Try a Split Annuity for this situation.  One company (has a dead president's name coupled with the word "national") Has a great illustration that shows the two annuities working together in the split.  It is two annuities coupled together, one an immediate for tax favored monthly income, and the second a fixed annuity for tax deffered growth.  In essence, the client will put in their initial investment, receive monthly income for 7 years and then in day one, year 8 receive their initial premium back.
One I just did the client put 60k, receives ~$200 per month, saves in taxes (only $235 of the yearly income is taxable).
Pretty cool and much easier for bank clients to wrap their heads around than an EIA.

pretzelhead's picture
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Argh, sorry dust b, I posted w/o reading your post....

troll's picture
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anabuhabkuss wrote:bluestars80 wrote:anabuhabkuss wrote:
the word,
that is interesting. talk to me about how much income your clients are pulling out? what withdrawal options are available?
I'm in the same boat as you. I came across this lady, 54 yrs old, widowed.
She: "I want to take income and be able to recoup all my money back if the market tanks"
Lines like these make me want to move to Iran, commit a minor crime and get hanged for it.
Sounds like 7 day put bonds or a money market account..........
She probably needs growth, but has been rolling CD's for 20 years............maybe it's time for an "inflation talk".........
 

Dude don't get me started.
This lady's husband, the bread winner, dies in March. She's 54, uneducated (but not necessarily dumb) and has 424000 to her name. She lives in this big house and wants (i kid you not) 30,000 of income. She currently has this money invested in a Fixed annuity.
I give her the inflation talk, show her how long $425k will lasts with her lifestyle, and she gives me that line i quoted earlier. i show her a VA and she looks at me like im crazy telling me "I know in 7 years the market will tank". Everytime I came back with her with a logical question she would just smile and shake her head at me like i was a loon.
I haven't spoken to her in a few weeks after chalking her up to be insane beyond belief. But I was curious if there were something out there that, somehow, fit what she wanted to buy.

How do you know the husband is going to die in March?

troll's picture
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Joined: 2004-11-29

pretzelhead wrote:anabuhabkuss wrote:
the word,
that is interesting. talk to me about how much income your clients are pulling out? what withdrawal options are available?
I'm in the same boat as you. I came across this lady, 54 yrs old, widowed.
She: "I want to take income and be able to recoup all my money back if the market tanks"
Lines like these make me want to move to Iran, commit a minor crime and get hanged for it.

Try a Split Annuity for this situation.  One company (has a dead president's name coupled with the word "national") Has a great illustration that shows the two annuities working together in the split.  It is two annuities coupled together, one an immediate for tax favored monthly income, and the second a fixed annuity for tax deffered growth.  In essence, the client will put in their initial investment, receive monthly income for 7 years and then in day one, year 8 receive their initial premium back.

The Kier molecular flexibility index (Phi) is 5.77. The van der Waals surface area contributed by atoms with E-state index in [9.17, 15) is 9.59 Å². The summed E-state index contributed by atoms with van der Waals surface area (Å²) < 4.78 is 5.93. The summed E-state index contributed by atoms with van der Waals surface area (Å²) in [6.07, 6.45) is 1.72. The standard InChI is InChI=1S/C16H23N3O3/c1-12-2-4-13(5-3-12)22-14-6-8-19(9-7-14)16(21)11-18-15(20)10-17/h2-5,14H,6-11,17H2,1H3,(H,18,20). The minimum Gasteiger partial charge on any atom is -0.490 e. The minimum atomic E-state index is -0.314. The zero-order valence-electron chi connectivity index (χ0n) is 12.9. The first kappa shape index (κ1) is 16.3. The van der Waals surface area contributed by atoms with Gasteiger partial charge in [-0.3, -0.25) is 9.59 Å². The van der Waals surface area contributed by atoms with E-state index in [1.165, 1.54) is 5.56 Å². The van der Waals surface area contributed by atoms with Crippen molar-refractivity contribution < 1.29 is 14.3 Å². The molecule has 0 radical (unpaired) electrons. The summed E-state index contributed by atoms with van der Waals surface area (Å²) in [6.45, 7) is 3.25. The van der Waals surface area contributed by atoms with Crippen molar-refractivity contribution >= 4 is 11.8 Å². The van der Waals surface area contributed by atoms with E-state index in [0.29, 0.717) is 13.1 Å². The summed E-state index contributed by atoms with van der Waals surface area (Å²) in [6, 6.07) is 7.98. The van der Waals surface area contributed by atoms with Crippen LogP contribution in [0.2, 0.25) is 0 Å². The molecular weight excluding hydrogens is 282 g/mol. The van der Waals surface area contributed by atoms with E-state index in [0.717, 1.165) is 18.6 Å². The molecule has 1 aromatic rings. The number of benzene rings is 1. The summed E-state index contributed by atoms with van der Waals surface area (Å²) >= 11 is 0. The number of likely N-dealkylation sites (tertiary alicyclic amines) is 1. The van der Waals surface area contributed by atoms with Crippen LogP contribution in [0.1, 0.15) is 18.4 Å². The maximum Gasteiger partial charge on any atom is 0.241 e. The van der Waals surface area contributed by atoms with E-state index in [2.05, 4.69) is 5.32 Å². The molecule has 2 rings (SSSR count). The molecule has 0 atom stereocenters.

One I just did the client put 60k, receives ~$200 per month, saves in taxes (only $235 of the yearly income is taxable).
Pretty cool and much easier for bank clients to wrap their heads around than an EIA.

Is it "Clinton National"?  Well......I can dream, can't I?

Dust Bunny's picture
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pretzelhead wrote:
Argh, sorry dust b, I posted w/o reading your post....

Great minds think alike.

the word's picture
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Are the immediate payout rates for a 54 year woman enough to make this strategy work given the amount of income needed.  About 2 months ago i was quoted about $900 per 100k for a 62 year old male.  That has to go down for a 54 year old woman. 

troll's picture
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Dust Bunny wrote:blarmston wrote:
I picture her being 32... With dazzling long blond hair and a runners physique... She drives a Lexus Hybrid and exhibits crazy sexy cool...
Am I close Bunny?

Well, you are /were correct (except auburn hair) at that age.... which was a while ago.   No Lexus, but the the rest is right according to my husband.    I'm the same age as the lady in the example which is why I made that hypothetical remark to her.  This is actually a big plus for me (age) in dealing with women like the example.  Wealthy widows, or divorcees trust me more than they ever would a man or especially a younger man. 
I've made no secret on this board that I've been in this business for awhile.  Most people guess my age at least 10 years younger.  Must be that dewy Welsh complexion.

I can't believe that I'm madly in love with a 54 year old stranger.